All I felt was sadness when he looked at me, mouthed that he loved me, I felt a wretched sadness that only Radiohead could solve. So, the karma police came marching in, the memory police gave their marching orders. Fragile. I was fragile. Elijah was fragile, just like all my other university boyfriends. I thought of his mental state, my own mental state. Salvage, and reap, reap, and salvage, that is the key to survival, to the art of my own survival.I did feel scared that I would always be on my own, not amounting to anything much. Sometimes I wished I was dead. In Elijah’s arms I felt numb to the world, jaded, unaccomplished, and the surface tension d not want to seem to lift. Sometimes I thought he found life with me impossible. I didn’t understand how we had made it thus far as a couple. I want to scream, I want to shout, but I know that deep down he won’t respond to any of that.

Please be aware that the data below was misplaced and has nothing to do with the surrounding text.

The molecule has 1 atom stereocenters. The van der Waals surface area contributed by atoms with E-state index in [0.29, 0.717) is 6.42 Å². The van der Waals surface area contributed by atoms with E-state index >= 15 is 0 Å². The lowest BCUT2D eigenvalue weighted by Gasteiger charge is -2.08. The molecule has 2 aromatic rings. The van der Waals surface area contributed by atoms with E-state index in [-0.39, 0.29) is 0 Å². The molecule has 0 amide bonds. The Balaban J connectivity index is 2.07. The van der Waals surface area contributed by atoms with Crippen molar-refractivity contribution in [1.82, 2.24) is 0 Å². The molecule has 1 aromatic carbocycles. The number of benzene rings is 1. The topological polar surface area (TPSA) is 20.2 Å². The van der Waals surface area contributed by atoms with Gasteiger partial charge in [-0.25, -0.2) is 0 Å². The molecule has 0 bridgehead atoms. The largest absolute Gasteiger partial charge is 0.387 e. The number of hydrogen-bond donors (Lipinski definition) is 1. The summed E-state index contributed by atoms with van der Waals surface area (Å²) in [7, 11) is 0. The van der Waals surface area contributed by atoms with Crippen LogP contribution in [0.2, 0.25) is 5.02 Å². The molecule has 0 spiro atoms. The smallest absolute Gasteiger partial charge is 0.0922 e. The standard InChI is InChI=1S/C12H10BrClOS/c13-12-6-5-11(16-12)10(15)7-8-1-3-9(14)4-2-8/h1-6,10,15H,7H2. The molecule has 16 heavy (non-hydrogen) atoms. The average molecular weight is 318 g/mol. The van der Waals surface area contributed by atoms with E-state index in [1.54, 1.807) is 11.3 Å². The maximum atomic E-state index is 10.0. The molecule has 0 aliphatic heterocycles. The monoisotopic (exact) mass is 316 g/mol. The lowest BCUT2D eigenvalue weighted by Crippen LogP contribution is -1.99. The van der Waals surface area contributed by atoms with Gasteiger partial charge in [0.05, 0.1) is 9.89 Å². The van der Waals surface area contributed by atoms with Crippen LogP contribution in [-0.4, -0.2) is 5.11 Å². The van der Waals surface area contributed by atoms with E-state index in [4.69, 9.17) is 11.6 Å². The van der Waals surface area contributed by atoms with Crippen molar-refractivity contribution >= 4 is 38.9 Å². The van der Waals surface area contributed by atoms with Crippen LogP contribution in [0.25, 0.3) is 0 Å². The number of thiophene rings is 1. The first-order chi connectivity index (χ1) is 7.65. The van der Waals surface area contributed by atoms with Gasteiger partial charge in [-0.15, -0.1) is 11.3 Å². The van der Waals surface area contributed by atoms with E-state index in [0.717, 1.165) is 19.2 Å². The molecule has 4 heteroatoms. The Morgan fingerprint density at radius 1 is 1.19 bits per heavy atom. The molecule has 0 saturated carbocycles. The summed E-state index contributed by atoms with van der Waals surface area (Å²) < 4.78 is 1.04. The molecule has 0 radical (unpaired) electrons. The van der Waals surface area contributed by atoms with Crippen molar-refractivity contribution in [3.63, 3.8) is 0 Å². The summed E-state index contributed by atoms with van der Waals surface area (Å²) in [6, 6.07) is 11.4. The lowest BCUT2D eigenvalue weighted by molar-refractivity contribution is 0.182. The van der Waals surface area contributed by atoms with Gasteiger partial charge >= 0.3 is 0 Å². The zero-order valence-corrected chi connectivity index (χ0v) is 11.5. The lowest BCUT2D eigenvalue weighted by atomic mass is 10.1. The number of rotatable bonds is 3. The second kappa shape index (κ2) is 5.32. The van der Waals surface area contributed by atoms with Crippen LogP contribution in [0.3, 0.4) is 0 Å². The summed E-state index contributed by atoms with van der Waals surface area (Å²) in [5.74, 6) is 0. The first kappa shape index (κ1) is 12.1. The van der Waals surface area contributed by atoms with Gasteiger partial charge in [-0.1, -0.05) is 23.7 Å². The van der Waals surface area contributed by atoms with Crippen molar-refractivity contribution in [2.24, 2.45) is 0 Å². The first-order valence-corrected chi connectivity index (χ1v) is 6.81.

God, he doesn’t want me, not like I want him. It’s over. It’s over. It’s over. My life moved towards my postgraduate studies once again, my research, my thesis. I was writing a travel column for a national magazine, about the European countries I visited in my gap year after matric. The kettle is boiling. I eat the noodles straight from the pot, not really caring about my unbrushed hair. They don’t taste like beef, which is what the packaging promises. Everything tastes like chicken. And when Elijah is gone, the bedwetting starts again. It’s the sleeping pills, and the tranquilizers I take at night. I need to sleep. The sheets are wet, my pajama pants are wet, sometimes I cry. I cry at the unfairness of it all, of Elijah leaving me. I cry. And then I get up, take a shower, change my clothes, change the bedding, do the laundry, chores around the flat that Elijah, and I used to share. I become promiscuous again.